by RAY FLEMING

RELATIONS between Iran and Western countries often seem like a dialogue of the deaf. Once again an agreement tentatively reached with Iranian negotiators at meetings in Europe has been rejected by the government in Tehran and counter-proposals made. The problem is the West's suspicion that Iran is enriching uranium to make nuclear weapons and Iran's insistence that it is not. On October 1 meetings with the UN's 5-plus-one group (US, Russia, Britain, France plus Germany) reached a deal with senior Iranian officials by which 70 per cent of Iran's uranium would be processed into fuel by France and Russia and returned to Tehran for medical research there. In this way Iran's stockpile of uranium would be kept below the level at which it could be put to military use.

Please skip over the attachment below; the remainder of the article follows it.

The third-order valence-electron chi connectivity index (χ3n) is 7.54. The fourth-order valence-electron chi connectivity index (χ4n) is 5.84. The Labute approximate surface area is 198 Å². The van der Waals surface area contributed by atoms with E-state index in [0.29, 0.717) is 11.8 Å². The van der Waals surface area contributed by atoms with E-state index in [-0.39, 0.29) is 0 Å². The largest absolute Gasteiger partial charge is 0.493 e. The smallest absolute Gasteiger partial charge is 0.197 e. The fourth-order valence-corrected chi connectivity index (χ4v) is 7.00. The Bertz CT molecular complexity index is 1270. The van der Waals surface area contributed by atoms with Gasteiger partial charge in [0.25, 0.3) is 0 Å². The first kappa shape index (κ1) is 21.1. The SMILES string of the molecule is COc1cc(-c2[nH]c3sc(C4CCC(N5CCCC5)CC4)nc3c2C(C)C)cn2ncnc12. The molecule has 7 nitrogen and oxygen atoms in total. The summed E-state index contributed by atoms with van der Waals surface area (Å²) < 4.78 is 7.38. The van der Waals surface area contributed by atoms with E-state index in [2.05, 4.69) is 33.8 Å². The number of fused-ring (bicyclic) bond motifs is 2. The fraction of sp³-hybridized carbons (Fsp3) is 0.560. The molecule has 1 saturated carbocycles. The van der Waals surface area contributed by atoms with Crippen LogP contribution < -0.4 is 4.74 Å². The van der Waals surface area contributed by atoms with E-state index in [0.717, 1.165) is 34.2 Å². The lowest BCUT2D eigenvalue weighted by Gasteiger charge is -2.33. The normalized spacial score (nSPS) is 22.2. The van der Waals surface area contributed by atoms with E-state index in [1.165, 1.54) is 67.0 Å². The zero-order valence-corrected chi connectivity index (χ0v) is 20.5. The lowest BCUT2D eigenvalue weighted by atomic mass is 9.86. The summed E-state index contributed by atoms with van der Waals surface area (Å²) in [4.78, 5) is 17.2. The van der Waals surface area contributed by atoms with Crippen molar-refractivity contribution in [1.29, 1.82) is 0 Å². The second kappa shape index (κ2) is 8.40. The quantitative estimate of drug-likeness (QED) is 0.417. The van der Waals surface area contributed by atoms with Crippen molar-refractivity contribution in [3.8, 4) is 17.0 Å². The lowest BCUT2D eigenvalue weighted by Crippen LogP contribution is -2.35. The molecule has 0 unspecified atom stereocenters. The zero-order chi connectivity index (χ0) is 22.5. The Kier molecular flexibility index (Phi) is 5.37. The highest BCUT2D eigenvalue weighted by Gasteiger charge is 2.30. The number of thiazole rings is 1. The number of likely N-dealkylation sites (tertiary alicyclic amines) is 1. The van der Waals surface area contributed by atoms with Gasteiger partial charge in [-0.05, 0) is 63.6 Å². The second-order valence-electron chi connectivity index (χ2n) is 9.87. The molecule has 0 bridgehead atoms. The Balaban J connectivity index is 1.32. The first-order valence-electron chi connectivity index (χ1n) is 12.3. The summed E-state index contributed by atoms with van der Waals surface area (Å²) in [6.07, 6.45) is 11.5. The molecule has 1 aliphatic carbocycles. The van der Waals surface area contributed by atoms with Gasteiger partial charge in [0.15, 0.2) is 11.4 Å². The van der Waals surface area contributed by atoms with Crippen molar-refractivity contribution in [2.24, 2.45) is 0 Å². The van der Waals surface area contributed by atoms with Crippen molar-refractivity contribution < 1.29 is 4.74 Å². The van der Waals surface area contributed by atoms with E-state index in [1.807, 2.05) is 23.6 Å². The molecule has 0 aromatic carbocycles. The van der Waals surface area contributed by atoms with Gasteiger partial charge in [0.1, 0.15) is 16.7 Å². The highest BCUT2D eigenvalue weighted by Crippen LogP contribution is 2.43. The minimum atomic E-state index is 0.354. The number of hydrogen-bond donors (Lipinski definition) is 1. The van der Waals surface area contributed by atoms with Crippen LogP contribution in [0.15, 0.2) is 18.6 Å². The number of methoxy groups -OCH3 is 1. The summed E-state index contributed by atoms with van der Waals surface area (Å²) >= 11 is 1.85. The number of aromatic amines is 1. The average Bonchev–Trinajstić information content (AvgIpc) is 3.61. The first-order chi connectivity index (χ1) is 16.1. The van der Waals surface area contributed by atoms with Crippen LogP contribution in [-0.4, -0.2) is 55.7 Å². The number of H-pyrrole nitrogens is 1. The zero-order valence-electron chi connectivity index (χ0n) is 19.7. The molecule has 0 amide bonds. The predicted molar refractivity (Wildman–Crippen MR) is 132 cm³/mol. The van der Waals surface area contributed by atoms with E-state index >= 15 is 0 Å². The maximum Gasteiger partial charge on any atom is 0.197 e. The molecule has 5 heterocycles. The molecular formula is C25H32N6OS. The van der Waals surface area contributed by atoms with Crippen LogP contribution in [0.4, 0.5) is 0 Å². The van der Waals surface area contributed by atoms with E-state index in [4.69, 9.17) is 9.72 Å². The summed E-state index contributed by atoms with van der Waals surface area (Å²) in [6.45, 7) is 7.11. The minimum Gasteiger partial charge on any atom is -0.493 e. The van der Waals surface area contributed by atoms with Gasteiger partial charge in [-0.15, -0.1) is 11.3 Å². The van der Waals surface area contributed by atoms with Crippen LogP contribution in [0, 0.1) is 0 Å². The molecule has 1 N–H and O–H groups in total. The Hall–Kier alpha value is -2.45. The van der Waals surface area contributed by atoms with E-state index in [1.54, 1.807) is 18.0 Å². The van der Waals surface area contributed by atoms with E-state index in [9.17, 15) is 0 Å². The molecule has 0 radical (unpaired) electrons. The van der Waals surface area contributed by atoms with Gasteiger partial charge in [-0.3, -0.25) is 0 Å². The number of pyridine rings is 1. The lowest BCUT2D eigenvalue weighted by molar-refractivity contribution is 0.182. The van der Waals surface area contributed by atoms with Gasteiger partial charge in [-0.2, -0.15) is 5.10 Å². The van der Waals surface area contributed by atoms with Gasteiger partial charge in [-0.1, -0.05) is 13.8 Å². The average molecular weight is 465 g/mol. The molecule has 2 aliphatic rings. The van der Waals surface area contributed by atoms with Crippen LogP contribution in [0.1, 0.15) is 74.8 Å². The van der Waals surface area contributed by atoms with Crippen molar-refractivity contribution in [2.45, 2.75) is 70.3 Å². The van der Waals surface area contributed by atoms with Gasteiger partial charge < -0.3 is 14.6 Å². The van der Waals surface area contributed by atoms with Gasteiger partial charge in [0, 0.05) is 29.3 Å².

Six weeks passed without an official response to the UN's proposal but this week came a counter-proposal for the processing of uranium into fuel to take place in Iran rather than France and Russia. Back to square one. The problem, said Iran's foreign minister, is that the West wants a response “only in the manner they expect”. The reality is that there is no trust at all between the two sides and no agreement on paper is sufficient without mutual trust. The 5-plus-one group meets in Brussels today to decide what to do. Sanctions loom.

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